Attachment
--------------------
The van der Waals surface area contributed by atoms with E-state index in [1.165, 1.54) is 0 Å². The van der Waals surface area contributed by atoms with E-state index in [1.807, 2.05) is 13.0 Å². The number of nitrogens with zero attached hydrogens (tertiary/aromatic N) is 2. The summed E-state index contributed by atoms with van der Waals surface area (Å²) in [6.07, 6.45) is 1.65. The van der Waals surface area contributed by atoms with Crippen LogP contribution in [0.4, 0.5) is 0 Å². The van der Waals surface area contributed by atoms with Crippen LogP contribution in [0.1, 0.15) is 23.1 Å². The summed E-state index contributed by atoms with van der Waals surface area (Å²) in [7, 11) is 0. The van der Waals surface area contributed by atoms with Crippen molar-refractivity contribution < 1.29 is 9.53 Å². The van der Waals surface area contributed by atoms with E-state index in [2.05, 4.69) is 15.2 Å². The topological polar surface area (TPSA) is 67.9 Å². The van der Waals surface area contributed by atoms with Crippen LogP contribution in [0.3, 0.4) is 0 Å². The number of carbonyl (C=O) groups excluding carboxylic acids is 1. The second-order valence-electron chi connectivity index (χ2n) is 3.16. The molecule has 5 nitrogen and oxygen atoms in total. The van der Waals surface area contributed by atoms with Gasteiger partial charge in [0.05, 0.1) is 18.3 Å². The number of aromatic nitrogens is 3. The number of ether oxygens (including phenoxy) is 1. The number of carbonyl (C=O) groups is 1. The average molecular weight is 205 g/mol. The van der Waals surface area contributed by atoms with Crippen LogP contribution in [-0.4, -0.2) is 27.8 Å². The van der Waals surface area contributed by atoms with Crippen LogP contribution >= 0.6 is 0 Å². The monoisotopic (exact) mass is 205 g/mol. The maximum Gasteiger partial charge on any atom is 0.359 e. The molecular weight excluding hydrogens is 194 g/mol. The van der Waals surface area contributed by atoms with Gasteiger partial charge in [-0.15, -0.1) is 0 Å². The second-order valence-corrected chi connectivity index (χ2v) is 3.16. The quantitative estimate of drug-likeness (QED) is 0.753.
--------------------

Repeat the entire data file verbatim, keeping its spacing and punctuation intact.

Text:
The van der Waals surface area contributed by atoms with E-state index in [1.165, 1.54) is 0 Å². The van der Waals surface area contributed by atoms with E-state index in [1.807, 2.05) is 13.0 Å². The number of nitrogens with zero attached hydrogens (tertiary/aromatic N) is 2. The summed E-state index contributed by atoms with van der Waals surface area (Å²) in [6.07, 6.45) is 1.65. The van der Waals surface area contributed by atoms with Crippen LogP contribution in [0.4, 0.5) is 0 Å². The van der Waals surface area contributed by atoms with Crippen LogP contribution in [0.1, 0.15) is 23.1 Å². The summed E-state index contributed by atoms with van der Waals surface area (Å²) in [7, 11) is 0. The van der Waals surface area contributed by atoms with Crippen molar-refractivity contribution < 1.29 is 9.53 Å². The van der Waals surface area contributed by atoms with E-state index in [2.05, 4.69) is 15.2 Å². The topological polar surface area (TPSA) is 67.9 Å². The van der Waals surface area contributed by atoms with Crippen LogP contribution in [0.3, 0.4) is 0 Å². The number of carbonyl (C=O) groups excluding carboxylic acids is 1. The second-order valence-electron chi connectivity index (χ2n) is 3.16. The molecule has 5 nitrogen and oxygen atoms in total. The van der Waals surface area contributed by atoms with Gasteiger partial charge in [0.05, 0.1) is 18.3 Å². The number of aromatic nitrogens is 3. The number of ether oxygens (including phenoxy) is 1. The number of carbonyl (C=O) groups is 1. The average molecular weight is 205 g/mol. The van der Waals surface area contributed by atoms with Crippen LogP contribution in [-0.4, -0.2) is 27.8 Å². The van der Waals surface area contributed by atoms with Crippen LogP contribution >= 0.6 is 0 Å². The monoisotopic (exact) mass is 205 g/mol. The maximum Gasteiger partial charge on any atom is 0.359 e. The molecular weight excluding hydrogens is 194 g/mol. The van der Waals surface area contributed by atoms with Gasteiger partial charge in [-0.15, -0.1) is 0 Å². The second-order valence-corrected chi connectivity index (χ2v) is 3.16. The quantitative estimate of drug-likeness (QED) is 0.753.